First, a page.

Telecom & Networking Equipment: Optical Sending Mixed Signals
7 Dec 2018 – Optical coverage been particularly volatile lately as 3D and China data points/tone have skewed bearish. Positively inclined on LITE given sell-off and OCLR acq closure, more cautious on systems vendors given upcoming competition in the datacomm market, highlighted in our updated Optical Scorecard.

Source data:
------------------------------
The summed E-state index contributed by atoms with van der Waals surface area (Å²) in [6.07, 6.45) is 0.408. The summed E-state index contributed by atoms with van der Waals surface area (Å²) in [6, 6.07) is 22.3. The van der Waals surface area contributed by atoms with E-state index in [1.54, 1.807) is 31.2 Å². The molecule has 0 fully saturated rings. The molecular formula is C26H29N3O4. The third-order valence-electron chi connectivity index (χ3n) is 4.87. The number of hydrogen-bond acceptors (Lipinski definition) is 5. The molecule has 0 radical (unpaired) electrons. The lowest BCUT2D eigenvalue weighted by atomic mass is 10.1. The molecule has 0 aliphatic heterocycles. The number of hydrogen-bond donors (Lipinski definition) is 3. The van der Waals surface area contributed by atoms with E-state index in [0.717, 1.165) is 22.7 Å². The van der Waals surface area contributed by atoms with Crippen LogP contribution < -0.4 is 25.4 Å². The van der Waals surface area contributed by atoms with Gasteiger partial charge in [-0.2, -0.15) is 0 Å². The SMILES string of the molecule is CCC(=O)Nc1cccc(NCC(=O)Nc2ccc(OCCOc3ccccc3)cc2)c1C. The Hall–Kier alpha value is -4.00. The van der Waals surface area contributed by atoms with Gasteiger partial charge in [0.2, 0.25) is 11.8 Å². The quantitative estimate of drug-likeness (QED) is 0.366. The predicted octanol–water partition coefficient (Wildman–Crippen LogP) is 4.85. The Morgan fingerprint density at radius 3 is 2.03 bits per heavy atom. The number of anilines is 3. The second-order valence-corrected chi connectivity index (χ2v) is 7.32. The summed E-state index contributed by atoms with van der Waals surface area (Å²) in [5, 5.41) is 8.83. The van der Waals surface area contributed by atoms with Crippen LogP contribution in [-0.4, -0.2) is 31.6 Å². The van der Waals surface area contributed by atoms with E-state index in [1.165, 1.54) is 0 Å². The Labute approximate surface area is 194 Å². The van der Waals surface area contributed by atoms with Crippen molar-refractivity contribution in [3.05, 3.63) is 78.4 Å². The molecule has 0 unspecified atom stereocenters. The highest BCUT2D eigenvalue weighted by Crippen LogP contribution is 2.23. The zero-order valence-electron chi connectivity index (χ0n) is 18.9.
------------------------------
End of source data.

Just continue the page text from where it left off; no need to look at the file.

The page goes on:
Cautious on being too negative around near term componentry opportunity in China, even against an increasingly negative backdrop. Given we take a shorter term view of the optical space, we are more positively inclined on componentry in the near term, particularly if sell-off around Huawei news continues (see Exhibit 1 for our most recent Optical Scorecard). China is an upwards of 20-40% customer or most optical componentry companies (see Exhibit 3), with significant growth opportunities in the near term (e.g. ROADMs), but a more cautious medium / long term outlook as China looks to move away from US based suppliers. This move away from US based component providers was expected to be accelerated given the ZTE ban earlier in the year and could be even more accelerated given the Huawei news this week. Counter to the bearish trade tone around China, the LITE / OCLR deal was approved by China officials Thursday, a move that had not been expected until the trade environment improved. Additionally, as noted in our NASDAQ wrap-up note, IIVI struck a positive tone on the opportunity in China and FNSR reported strength in WSS sales Monday. As a result, we would be cautious being too negative China exposures in the near term, even if a dislocation takes place with Huawei purchasing, as the country is putting into place meaningful 5G infrastructure which requires optical backhaul in the next few years and there are not insourced alternatives yet.